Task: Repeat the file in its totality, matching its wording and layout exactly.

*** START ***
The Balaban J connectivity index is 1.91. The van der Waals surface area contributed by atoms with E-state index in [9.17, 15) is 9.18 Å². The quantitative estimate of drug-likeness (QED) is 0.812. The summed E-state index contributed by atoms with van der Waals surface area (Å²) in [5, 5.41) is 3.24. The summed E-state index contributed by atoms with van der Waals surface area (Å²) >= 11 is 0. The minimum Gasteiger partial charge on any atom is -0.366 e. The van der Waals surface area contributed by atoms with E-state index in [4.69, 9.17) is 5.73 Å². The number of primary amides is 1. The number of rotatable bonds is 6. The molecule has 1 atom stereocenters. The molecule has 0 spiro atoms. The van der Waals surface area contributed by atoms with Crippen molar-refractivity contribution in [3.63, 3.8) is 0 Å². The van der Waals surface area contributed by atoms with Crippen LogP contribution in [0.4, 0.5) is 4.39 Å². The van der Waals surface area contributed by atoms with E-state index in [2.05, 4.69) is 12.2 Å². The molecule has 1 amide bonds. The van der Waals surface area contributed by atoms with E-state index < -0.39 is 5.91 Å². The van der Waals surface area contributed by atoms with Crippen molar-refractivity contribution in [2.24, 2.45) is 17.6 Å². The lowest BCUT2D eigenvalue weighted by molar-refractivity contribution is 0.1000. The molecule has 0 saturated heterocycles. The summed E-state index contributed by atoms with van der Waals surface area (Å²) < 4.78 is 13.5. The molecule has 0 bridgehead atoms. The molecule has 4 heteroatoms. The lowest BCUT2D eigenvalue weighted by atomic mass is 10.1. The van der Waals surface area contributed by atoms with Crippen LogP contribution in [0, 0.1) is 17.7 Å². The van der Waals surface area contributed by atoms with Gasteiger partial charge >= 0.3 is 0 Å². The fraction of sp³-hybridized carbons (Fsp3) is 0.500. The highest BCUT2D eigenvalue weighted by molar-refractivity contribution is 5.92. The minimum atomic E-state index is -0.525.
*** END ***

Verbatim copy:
The Balaban J connectivity index is 1.91. The van der Waals surface area contributed by atoms with E-state index in [9.17, 15) is 9.18 Å². The quantitative estimate of drug-likeness (QED) is 0.812. The summed E-state index contributed by atoms with van der Waals surface area (Å²) in [5, 5.41) is 3.24. The summed E-state index contributed by atoms with van der Waals surface area (Å²) >= 11 is 0. The minimum Gasteiger partial charge on any atom is -0.366 e. The van der Waals surface area contributed by atoms with E-state index in [4.69, 9.17) is 5.73 Å². The number of primary amides is 1. The number of rotatable bonds is 6. The molecule has 1 atom stereocenters. The molecule has 0 spiro atoms. The van der Waals surface area contributed by atoms with Crippen molar-refractivity contribution in [3.63, 3.8) is 0 Å². The van der Waals surface area contributed by atoms with Crippen LogP contribution in [0.4, 0.5) is 4.39 Å². The van der Waals surface area contributed by atoms with E-state index in [2.05, 4.69) is 12.2 Å². The molecule has 1 amide bonds. The van der Waals surface area contributed by atoms with E-state index < -0.39 is 5.91 Å². The van der Waals surface area contributed by atoms with Crippen molar-refractivity contribution in [2.24, 2.45) is 17.6 Å². The lowest BCUT2D eigenvalue weighted by molar-refractivity contribution is 0.1000. The molecule has 0 saturated heterocycles. The summed E-state index contributed by atoms with van der Waals surface area (Å²) < 4.78 is 13.5. The molecule has 0 bridgehead atoms. The molecule has 4 heteroatoms. The lowest BCUT2D eigenvalue weighted by atomic mass is 10.1. The van der Waals surface area contributed by atoms with Crippen LogP contribution in [0, 0.1) is 17.7 Å². The van der Waals surface area contributed by atoms with Gasteiger partial charge >= 0.3 is 0 Å². The fraction of sp³-hybridized carbons (Fsp3) is 0.500. The highest BCUT2D eigenvalue weighted by molar-refractivity contribution is 5.92. The minimum atomic E-state index is -0.525.